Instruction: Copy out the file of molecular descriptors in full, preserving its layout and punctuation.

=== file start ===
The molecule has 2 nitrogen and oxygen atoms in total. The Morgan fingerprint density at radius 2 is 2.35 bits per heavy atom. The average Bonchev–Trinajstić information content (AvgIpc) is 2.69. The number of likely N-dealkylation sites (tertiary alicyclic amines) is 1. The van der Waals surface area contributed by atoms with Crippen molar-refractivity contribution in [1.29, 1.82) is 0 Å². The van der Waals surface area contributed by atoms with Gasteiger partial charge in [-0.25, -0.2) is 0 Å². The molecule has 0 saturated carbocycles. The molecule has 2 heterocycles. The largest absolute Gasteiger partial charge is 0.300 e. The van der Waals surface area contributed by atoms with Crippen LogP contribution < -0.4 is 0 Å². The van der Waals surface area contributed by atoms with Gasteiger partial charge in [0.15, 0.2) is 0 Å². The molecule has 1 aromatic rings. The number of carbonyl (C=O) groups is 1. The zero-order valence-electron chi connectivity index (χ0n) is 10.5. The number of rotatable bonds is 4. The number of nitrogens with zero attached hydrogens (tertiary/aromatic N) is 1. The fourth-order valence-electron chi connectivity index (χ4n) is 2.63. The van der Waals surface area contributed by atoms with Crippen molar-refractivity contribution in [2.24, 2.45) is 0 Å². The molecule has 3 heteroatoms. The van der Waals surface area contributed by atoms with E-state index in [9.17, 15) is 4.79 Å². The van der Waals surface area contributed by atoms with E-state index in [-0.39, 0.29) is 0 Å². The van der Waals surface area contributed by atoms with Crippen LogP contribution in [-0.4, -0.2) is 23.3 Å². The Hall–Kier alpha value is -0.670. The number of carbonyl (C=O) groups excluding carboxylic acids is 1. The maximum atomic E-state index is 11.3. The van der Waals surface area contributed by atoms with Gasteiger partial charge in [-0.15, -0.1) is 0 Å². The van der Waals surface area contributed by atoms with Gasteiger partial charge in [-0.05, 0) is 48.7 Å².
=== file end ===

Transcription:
The molecule has 2 nitrogen and oxygen atoms in total. The Morgan fingerprint density at radius 2 is 2.35 bits per heavy atom. The average Bonchev–Trinajstić information content (AvgIpc) is 2.69. The number of likely N-dealkylation sites (tertiary alicyclic amines) is 1. The van der Waals surface area contributed by atoms with Crippen molar-refractivity contribution in [1.29, 1.82) is 0 Å². The van der Waals surface area contributed by atoms with Gasteiger partial charge in [-0.25, -0.2) is 0 Å². The molecule has 0 saturated carbocycles. The molecule has 2 heterocycles. The largest absolute Gasteiger partial charge is 0.300 e. The van der Waals surface area contributed by atoms with Crippen LogP contribution < -0.4 is 0 Å². The van der Waals surface area contributed by atoms with Gasteiger partial charge in [0.15, 0.2) is 0 Å². The molecule has 1 aromatic rings. The number of carbonyl (C=O) groups is 1. The zero-order valence-electron chi connectivity index (χ0n) is 10.5. The number of rotatable bonds is 4. The number of nitrogens with zero attached hydrogens (tertiary/aromatic N) is 1. The fourth-order valence-electron chi connectivity index (χ4n) is 2.63. The van der Waals surface area contributed by atoms with Crippen molar-refractivity contribution in [2.24, 2.45) is 0 Å². The molecule has 3 heteroatoms. The van der Waals surface area contributed by atoms with E-state index in [9.17, 15) is 4.79 Å². The van der Waals surface area contributed by atoms with E-state index in [-0.39, 0.29) is 0 Å². The van der Waals surface area contributed by atoms with Crippen LogP contribution in [-0.4, -0.2) is 23.3 Å². The Hall–Kier alpha value is -0.670. The number of carbonyl (C=O) groups excluding carboxylic acids is 1. The maximum atomic E-state index is 11.3. The van der Waals surface area contributed by atoms with Gasteiger partial charge in [-0.15, -0.1) is 0 Å². The van der Waals surface area contributed by atoms with Gasteiger partial charge in [-0.05, 0) is 48.7 Å².